Over the past ten years I have been in and out of several different fishing kayaks. I started off with a Perception, owned a Native, and now fish out of a Jackson. When I got into the sport, there were only a handful of brands to choose from and the choices were either a paddle kayak or a Hobie. At the time, Hobie was one of the very few brands that offered a kayak with a "peddle power” option.
Within the past few years and the rising popularity of the sport, other kayak companies realized that there was a market for peddle kayaks and started to design them. Now we have a variety of brands from which to choose, each with their own special features.
For nearly my whole kayak career, I have never really had a desire to get into a peddle kayak. One of the main reasons was because 80% of the fishing I do is in the shallows of the marsh. With the water being so shallow, the drive system tends to get stuck in the mud and grass and will not propel you forward. When my buddies who owned peddle kayaks would ask me where I was fishing, I would jokingly tell them I was in a "Hobie-Free Zone." Despite picking on the Hobie brand in that way, I will be the first to say that Hobie makes great kayaks and, just like every boat, they fit certain anglers needs. I guess it was my purist tendency to look at peddle boats from the negative side, and never really considered the benefits they can offer.
For the past year or so, Jackson Kayak has been working to design their own version of a peddle-driven kayak. After an ample amount of time spent in the research and development stages they have finally unveiled a finished product. The Coosa FD is Jackson's design with a drive system that is built into the traditional Coosa body. Their idea behind the drive system, which stands out from other brands, is the "Flex Drive." The concept is based upon the novel idea that when the drive is engaged, and if you were to hit something such as a stump, a reef or run aground, the drive would automatically "flex" or retract into the hull. Once you get clear of the obstruction, the drive will return to its normal position and you can continue to pedal forward.
The new kayak piqued my interest and I figured it would be worthwhile to own and add to my fleet. There are several possibilities and new tactics that I could take advantage of with the FD that would be quite difficult to execute in my Cuda. I would not know for sure, but the only way to find out is to get in one and go.
On my first outing, the initial thing I noticed when I got into the boat was the stability; I never felt unstable and it was easy to maintain center balance. Once I started to peddle and move forward, I then looked at the speed of the boat, which seemed equal to normal paddling.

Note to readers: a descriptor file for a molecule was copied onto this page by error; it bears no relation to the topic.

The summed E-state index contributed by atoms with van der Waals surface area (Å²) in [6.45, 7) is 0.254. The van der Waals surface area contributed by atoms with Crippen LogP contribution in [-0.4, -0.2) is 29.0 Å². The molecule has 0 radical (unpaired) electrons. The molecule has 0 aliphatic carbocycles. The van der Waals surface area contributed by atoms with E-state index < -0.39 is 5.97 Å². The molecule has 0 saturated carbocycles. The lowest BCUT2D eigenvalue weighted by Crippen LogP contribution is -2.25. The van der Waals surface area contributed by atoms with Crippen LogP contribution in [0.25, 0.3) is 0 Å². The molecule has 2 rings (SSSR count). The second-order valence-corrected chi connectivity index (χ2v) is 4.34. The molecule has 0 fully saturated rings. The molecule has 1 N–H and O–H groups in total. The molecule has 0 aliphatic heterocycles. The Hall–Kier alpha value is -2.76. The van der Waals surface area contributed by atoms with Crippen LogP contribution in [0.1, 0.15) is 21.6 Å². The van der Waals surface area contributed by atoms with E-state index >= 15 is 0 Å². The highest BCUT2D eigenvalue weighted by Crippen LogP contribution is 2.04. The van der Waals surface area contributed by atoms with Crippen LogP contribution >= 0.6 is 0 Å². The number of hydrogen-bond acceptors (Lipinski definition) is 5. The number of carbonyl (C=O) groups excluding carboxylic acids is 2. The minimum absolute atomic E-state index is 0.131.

Next on my list was the steering. On both sides near the gunnels, there was a small handle that when pulled or pushed, would turn the rudder in the direction you wanted to travel. My favorite thing about the steering system is that the connection to the rudder is accomplished by way of fiberglass rods rather than traditional wire cables. No more worries of cables rusting or breaking. The boat steered nicely, albeit after a bit of a learning curve in adjustment and settings. Overall performance is very good and proved very true when turning.
After a little practice to develop a feel for the new outfit, it was time to explore the fishing benefits the FD provided. My favorite part of a peddle drive system is having your hands free while still being able to travel forward. This allowed my rod staying in my hands nearly the whole time while I am on the water; and the more my rod is in my hand, the more fishing I can do. Which, naturally, should lead to catching more fish.
I am a big fan of covering water quickly to maximize my ability to receive reaction strikes from fish I cannot see. Also, since the kayak is driven by your legs, fatigue is not near the issue it is when paddling with your arms. Bottom line - when traveling greater distances, it is possible to cover more water in a shorter amount of time.
One of the other valuable features is discovered when fishing areas with current flow. When the tide starts to move, fishing bayous and channels can become difficult. Some of the factors include the speed of your drift, and the tendency of the current to turn the boat sideways, if you can stay off the bank at all. All of these impact your fishing efficiency very negatively.
On my first voyage, I found that I was able to steer and keep the boat straight when drifting along with the incoming tide. And, since back-peddling is one of the system’s features, I could slow my rate of travel and make more casts to various features along the banks. Very handy indeed when exploring marsh drains.Though I found peddling a bit awkward at first, I mastered it soon enough, and had it down pat by the end of the that first day. I was skeptical originally but now that I have been in one, I definitely see the benefits. Between having my hands free and the back-peddling option to slow my drift in a current, I believe the Coosa FD will make for a great fishing boat. I look forward to refining my technique in the coming months and learning the boat’s full potential.